Yo-Yo Ma played Elgar's Cello Concerto at the Hollywood Bowl on Thursday night magnificently. A large audience, nearly 12,000 strong, was more than willing to fight terrible traffic jams caused by broken-down buses and whatnot to hear a superstar cellist.
The Bowl's video screens penetrated in microscopic high definition Ma's facial expressions, a high drama of rapture or anguish fit for Sarah Bernhardt. The effect was not unlike a silent movie in which melodramatic acting is amplified by music. Although in this case the Bowl's vibrant sound system impressively projecting Ma's resplendent tone seemed to amplify his physical gestures. And, yes, the Bowl does sell popcorn.
In the slow movement, a study of inconsolable sadness, visual close-ups of Ma's fingers allied with the sonic close-ups provided a study in expressive use of vibrato, the strings quivering less and less as life seemed drained from intensively sad, lyric melody. With the camera moving in on Ma's face, he looked on the verge of tears.
What a show! Yet dig just a little deeper, and what a strange show this night was.
Conductor Leonard Slatkin took a break from his otherwise Russian repertory with the Los Angeles Philharmonic this week at the Bowl. The program was British in the first half and French in the second, with the British part being about the loss and rekindling of Empire.
Elgar wrote his concerto in 1919, at the conclusion of World War I.
For the 62-year-old composer and England's first distinctive musical voice in two centuries, victory represented the conflict's final, irreversible calamity. The concerto's temper is that of inconsolable melancholy, a melancholy made all the more poignant given that Elgar would live for an additional 15 years in sad irrelevancy. Neither the world nor musical style any longer esteemed his Edwardian spirit.
Nevertheless, the Cello Concerto's gloom also raises nostalgia to meaningful high art. Somber, heartbreakingly lyrical melodies may seem self-sorry, but Elgar was a melancholic bloke who did, despite all, like a good day at the races. He even ends the concerto with a spry coda that may be the stiffest upper lip in all British music. We're not supposed to believe him, but he's determined to go off to the unknown sunset proud of what's been.
Slatkin began the evening with William Walton's "Crown Imperial" March, written for the coronation of George VI in 1937, music to give Britain a lift as it was about to rechannel its national grandeur with a world war again on the horizon. And in doing so Walton channels the spirit of none other than Elgar's "Land of Hope and Glory."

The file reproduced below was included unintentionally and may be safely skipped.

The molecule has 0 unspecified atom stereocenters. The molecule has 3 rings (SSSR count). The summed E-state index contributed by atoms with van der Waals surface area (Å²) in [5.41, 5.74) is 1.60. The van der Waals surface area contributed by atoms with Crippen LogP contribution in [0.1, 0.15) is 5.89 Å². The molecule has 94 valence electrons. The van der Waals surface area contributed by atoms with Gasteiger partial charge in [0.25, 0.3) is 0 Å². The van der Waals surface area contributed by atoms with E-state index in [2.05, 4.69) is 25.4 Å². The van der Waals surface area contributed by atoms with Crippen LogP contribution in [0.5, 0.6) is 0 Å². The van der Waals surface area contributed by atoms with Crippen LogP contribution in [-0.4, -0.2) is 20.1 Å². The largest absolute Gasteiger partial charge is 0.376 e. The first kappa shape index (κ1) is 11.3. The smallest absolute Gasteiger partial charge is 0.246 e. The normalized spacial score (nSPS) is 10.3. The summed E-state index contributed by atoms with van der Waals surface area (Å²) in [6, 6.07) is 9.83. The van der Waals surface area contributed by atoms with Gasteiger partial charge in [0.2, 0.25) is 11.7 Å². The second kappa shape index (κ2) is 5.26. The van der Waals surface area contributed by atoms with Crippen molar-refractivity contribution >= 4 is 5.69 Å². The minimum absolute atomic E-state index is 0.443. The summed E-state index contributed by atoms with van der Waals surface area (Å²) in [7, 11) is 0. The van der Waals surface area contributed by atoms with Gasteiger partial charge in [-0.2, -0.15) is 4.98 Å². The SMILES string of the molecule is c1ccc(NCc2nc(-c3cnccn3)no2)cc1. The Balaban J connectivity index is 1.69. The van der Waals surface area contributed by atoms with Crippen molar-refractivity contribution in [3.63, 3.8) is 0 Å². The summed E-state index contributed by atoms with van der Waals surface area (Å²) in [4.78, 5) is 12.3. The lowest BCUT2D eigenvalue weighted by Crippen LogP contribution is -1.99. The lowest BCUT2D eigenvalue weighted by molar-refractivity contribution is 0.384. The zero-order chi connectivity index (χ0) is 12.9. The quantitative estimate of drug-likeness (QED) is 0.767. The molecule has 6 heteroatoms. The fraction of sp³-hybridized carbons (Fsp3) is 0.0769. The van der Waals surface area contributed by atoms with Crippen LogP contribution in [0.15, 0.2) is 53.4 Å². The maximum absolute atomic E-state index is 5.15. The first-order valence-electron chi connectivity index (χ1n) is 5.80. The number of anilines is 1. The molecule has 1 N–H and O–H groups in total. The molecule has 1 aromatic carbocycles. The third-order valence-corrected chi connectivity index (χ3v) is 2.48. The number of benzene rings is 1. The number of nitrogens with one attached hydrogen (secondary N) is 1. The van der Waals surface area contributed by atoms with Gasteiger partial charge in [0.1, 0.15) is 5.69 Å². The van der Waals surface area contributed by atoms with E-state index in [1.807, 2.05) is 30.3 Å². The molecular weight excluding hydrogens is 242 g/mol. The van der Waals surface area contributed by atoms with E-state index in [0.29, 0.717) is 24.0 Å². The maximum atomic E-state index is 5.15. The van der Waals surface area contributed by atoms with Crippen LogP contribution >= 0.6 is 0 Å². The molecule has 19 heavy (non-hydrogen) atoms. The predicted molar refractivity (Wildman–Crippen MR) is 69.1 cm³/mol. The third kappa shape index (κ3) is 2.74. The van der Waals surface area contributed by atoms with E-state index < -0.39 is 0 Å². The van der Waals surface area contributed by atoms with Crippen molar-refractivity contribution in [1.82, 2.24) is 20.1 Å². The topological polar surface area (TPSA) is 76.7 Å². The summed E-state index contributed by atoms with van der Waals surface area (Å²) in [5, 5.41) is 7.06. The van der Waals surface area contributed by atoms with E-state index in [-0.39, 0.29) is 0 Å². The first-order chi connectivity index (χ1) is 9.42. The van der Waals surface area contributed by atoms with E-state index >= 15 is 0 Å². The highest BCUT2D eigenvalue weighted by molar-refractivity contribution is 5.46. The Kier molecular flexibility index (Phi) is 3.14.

Directly after that cinematic glory, Ma enlarged Elgar's plaintive solo cello opening to Bowl-filling majesty, making it sound not just a loud cry in the wilderness but also a call to arms. Ma then dug into every phrase. His playing could be a marvel of brilliant subtlety while at the same time milking details for the sake of wrenching drama.
He knew his job was to wow a crowd that had plainly come to be wowed with music not meant to wow. And the result, keenly seconded by Slatkin, was to turn this reflective, somber work into sensational high tragedy, the kind that ultimately makes you feel good for having felt bad.
That meant a spectacle of ferocity in the scherzo-like second movement, in which Ma was spectacular. It also meant no small amount of theatrical overstatement from Ma and Slatkin. Where Elgar's pathos represented the regret, this performance revealed war's inevitable horror. That final bit of ersatz stiff upper-lippery became a catastrophic climax.
Perhaps Elgar would have been gob-smacked by all this. But nostalgia never gets old. If this cello concerto played for a large crowd in a modern commercial venue by a great dramatist was not the nostalgia Elgar needed or hoped to convey, Ma convinced modern concertgoers in a commercial venue that it is something for them.
For the French second half, Slatkin turned to Debussy, the composer most responsible for the birth of French modernity at the start of the 20th century and another world altogether. But as a tenuous connection between the composers, Slatkin included a small semi-rarity of two well-known Debussy piano pieces, Sarabande and Danse, with their character altered by Ravel's seldom-heard effusively nostalgic orchestrations.
"La Mer," on the other hand, is a revolutionary score that, in 1903, invented a non-nostalgic music that would be useful in France, and elsewhere, ever after. But Debussy's delicacy, the sea seen from pinpoint perspective, is not Bowl-friendly, and Slatkin compensated with direct, bold, dynamic phrasing that grabbed the attention.
Possibly Debussy's amazingly specific and poetic orchestral evocation of wind and waves can be made to work no other way in the big Bowl. But if this was a "La Mer" for our time and place, it could also be heard as a reminder that we are not taking quite enough care of our seas.
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